AS he welcomed Echo Boy Dave Hogan to City Hall, the outgoing lord mayor said it was fitting that his final official guest was someone who embodied a Cork tradition 130 years old this year.
Councillor Colm Kelleher had a busy year in office as lord mayor, but he said he was especially delighted that one of the last official acts of his mayoralty was to welcome Mr Hogan to the lord mayor’s chambers.
Mr Hogan is a familiar sight and sound on Oliver Plunkett St as he sells The Echo and the Irish Examiner outside the GPO every day, calling out “Echo!” in what has been known for over a century as “the song of the city”.
This is Mr Hogan’s 44th year in a job in which he has worked six days a week, from 8am to 6pm, in all weathers. He overcame the challenges of cerebral palsy to become an Echo Boy at the age of 10.
Last month, Mr Kelleher introduced the visiting US ambassador Claire D Cronin to Mr Hogan and she was delighted to meet an old-style newspaper vendor.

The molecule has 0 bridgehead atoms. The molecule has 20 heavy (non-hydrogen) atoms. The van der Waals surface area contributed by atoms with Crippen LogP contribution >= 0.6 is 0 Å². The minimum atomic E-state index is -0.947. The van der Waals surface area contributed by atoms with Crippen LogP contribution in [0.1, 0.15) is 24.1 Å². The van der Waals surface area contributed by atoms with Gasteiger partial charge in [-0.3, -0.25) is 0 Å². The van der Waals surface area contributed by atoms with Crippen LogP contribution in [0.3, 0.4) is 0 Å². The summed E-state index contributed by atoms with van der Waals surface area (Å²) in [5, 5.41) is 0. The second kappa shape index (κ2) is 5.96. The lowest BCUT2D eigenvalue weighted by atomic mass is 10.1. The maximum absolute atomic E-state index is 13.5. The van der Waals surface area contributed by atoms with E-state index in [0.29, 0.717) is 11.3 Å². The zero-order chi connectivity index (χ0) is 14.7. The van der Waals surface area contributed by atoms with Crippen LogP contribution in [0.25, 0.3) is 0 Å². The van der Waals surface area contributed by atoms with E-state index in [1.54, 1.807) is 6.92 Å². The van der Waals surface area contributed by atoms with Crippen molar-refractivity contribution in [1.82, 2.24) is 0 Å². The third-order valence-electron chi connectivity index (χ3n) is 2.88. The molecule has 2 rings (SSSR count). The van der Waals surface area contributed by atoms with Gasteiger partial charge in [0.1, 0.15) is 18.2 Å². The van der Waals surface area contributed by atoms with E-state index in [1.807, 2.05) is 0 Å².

The meeting was captured in a photograph by Shane O’Sullivan from City Hall’s communications team and Mr Hogan requested a copy to bring to his sister Tracey, when he visits her next week at her home in Texas. Mr Kelleher arranged for a signed copy to be presented this week to Mr Hogan, and he also wrote a letter to Mr Hogan’s sister.
Signing the visitors’ book in the lord mayor’s office, Mr Hogan said he was thrilled to be invited to City Hall and he said his sister was in “a state of shock” when she heard about the occasion.
“It gives me great pleasure to accept this honour on behalf of the Echo Boys of the past, and on behalf of my sister,” Mr Hogan said.
Mr Kelleher said the invitation was a “very small gesture of thanks on behalf of the people of Cork, who Dave has served as an Echo Boy for over 40 years in hail, rain, and shine”.
Mr Hogan thanked Mr Kelleher and Irish Examiner and The Echo circulation manager Seán Murphy, his Echo Boy predecessor and mentor Michael O’Regan, and Peadar Moynihan and his staff in the Long Valley for looking after him down through the years.